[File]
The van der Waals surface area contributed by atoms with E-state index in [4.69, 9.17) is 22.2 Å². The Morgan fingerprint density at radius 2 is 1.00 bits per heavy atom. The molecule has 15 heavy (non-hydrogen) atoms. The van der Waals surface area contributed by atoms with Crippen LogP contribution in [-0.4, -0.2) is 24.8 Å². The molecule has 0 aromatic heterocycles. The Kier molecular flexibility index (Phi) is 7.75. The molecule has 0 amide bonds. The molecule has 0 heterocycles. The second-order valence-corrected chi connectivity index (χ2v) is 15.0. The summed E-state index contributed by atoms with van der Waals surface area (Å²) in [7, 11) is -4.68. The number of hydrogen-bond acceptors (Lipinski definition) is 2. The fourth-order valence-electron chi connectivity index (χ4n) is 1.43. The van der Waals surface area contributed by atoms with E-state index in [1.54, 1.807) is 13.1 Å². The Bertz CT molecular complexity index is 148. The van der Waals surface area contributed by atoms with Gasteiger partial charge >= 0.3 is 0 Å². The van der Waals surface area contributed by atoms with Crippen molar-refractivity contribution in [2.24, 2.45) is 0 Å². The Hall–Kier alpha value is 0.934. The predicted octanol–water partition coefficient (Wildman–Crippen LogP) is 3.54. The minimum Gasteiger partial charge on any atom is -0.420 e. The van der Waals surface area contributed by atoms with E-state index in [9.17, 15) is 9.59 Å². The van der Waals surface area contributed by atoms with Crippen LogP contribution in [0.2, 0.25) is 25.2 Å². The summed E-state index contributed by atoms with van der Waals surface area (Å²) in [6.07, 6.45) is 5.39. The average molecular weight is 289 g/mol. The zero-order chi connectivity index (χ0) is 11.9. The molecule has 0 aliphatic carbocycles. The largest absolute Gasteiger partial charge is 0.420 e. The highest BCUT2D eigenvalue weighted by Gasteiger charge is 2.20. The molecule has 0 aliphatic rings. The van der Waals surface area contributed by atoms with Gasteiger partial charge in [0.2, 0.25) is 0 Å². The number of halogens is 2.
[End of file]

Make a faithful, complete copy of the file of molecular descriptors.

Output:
The van der Waals surface area contributed by atoms with E-state index in [4.69, 9.17) is 22.2 Å². The Morgan fingerprint density at radius 2 is 1.00 bits per heavy atom. The molecule has 15 heavy (non-hydrogen) atoms. The van der Waals surface area contributed by atoms with Crippen LogP contribution in [-0.4, -0.2) is 24.8 Å². The molecule has 0 aromatic heterocycles. The Kier molecular flexibility index (Phi) is 7.75. The molecule has 0 amide bonds. The molecule has 0 heterocycles. The second-order valence-corrected chi connectivity index (χ2v) is 15.0. The summed E-state index contributed by atoms with van der Waals surface area (Å²) in [7, 11) is -4.68. The number of hydrogen-bond acceptors (Lipinski definition) is 2. The fourth-order valence-electron chi connectivity index (χ4n) is 1.43. The van der Waals surface area contributed by atoms with E-state index in [1.54, 1.807) is 13.1 Å². The Bertz CT molecular complexity index is 148. The van der Waals surface area contributed by atoms with Gasteiger partial charge >= 0.3 is 0 Å². The van der Waals surface area contributed by atoms with Crippen molar-refractivity contribution in [2.24, 2.45) is 0 Å². The Hall–Kier alpha value is 0.934. The predicted octanol–water partition coefficient (Wildman–Crippen LogP) is 3.54. The minimum Gasteiger partial charge on any atom is -0.420 e. The van der Waals surface area contributed by atoms with E-state index in [9.17, 15) is 9.59 Å². The van der Waals surface area contributed by atoms with Crippen LogP contribution in [0.2, 0.25) is 25.2 Å². The summed E-state index contributed by atoms with van der Waals surface area (Å²) in [6.07, 6.45) is 5.39. The average molecular weight is 289 g/mol. The zero-order chi connectivity index (χ0) is 11.9. The molecule has 0 aliphatic carbocycles. The largest absolute Gasteiger partial charge is 0.420 e. The highest BCUT2D eigenvalue weighted by Gasteiger charge is 2.20. The molecule has 0 aliphatic rings. The van der Waals surface area contributed by atoms with Gasteiger partial charge in [0.2, 0.25) is 0 Å². The number of halogens is 2.